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IP Addressing Review

Question: How does a Windows Administrator specify Network Classes (A,B,C) with an associated default subnet mask?
In Windows, network classes (A, B, and C) are defined by their default subnet masks. To specify a network class with an associated default subnet mask, a Windows administrator can do the following:
  1. Determine the network class that is needed based on the number of hosts that will be on the network. A network class A is typically used for very large networks, while network classes B and C are used for smaller networks.
  2. Determine the default subnet mask for the chosen network class. The default subnet mask for a network class A is, for a network class B it is, and for a network class C it is
  3. Open the Network and Sharing Center in Windows and select Change adapter settings.
  4. Right-click on the network adapter that will be used for the network and select Properties.
  5. Select Internet Protocol Version 4 (TCP/IPv4) and click Properties.
  6. Select the option to Use the following IP address.
  7. In the IP address field, enter the IP address for the network. The first portion of the IP address should match the network class chosen, followed by additional octets that define the specific network address. For example, for a network class B, the IP address might start with 172.16.x.x.
  8. In the Subnet mask field, enter the default subnet mask for the chosen network class.
  9. Click OK to save the changes and close the network properties window.
By specifying a network class with an associated default subnet mask in this way, a Windows administrator can configure the network settings for a Windows computer to match the requirements of the network. This allows the computer to communicate with other devices on the network and access network resources.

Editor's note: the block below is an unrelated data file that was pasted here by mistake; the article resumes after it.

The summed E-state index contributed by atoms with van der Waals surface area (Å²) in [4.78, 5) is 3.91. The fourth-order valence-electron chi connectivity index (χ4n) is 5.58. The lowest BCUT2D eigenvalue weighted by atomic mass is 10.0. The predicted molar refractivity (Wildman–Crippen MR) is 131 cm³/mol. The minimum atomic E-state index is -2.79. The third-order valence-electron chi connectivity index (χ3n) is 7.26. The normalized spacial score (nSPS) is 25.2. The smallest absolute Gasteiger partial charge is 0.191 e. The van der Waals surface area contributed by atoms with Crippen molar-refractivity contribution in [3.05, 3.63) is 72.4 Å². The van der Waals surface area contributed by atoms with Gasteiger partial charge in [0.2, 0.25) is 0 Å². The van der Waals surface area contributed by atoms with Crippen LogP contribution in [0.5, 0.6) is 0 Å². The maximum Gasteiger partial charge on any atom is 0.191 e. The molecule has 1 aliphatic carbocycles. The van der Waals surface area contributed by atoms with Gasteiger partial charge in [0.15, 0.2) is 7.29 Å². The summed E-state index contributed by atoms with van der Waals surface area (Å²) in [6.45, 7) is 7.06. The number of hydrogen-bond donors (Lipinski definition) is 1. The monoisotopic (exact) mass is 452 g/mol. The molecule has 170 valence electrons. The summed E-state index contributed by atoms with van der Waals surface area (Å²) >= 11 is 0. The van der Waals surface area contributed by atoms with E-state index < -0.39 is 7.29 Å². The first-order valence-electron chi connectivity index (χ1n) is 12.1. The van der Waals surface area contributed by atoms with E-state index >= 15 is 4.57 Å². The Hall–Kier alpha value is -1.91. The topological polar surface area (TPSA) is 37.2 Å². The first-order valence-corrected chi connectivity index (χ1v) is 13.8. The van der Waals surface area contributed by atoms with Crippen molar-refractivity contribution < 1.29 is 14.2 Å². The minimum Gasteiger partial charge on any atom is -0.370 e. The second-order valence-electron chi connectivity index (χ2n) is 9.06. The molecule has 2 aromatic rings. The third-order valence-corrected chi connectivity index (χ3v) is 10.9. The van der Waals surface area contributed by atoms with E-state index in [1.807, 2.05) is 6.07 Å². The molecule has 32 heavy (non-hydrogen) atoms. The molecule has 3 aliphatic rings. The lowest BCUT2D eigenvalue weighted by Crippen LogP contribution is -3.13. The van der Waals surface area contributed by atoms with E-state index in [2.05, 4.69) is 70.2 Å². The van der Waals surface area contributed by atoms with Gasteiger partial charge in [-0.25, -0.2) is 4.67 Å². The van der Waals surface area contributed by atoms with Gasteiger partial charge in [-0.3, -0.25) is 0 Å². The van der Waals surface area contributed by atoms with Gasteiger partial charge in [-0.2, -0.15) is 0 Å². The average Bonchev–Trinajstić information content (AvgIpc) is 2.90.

Review of IP Addressing, Routing protocols and Subnet masks

1) Depending on the routing protocols used, you can specify IP addresses based on: 1) Network Classes (A,B,C) with an associated classful default subnet mask. 2) Classes with variable length, subnet masks (VLSM) , 3) (CIDR) Classless Inter-Domain Routing with a specified prefix length

2) The Class B default subnet mask is Another way to characterize the default Class B subnet mask is to use the classless notation or 'slash' notation. In the case of the default Class B subnet mask, can be represented as /16. This means that the first 16 bits of the IP address represent the network ID.

3) Class-based networks support a single subnet mask, and are suitable for networks routed by using Routing Information Protocol (RIP) 1.0 VLSM and CIDR support multiple masks or prefixes per network. Both VLSM and CIDR require routers that support more advanced interior routing protocols, such as RIP 2.0 and (OSPF) Open Shortest Path First.

4) Class based IP addresses are split into two portions, 1) network ID and 2) host ID. The subnet mask is used to define which portion of the IP address defines the network ID. The remaineder of the IP address is dedicated to the host ID. The Internet Protocol uses the network ID portion of the subnet mask to determine whether a destination host is local or remote.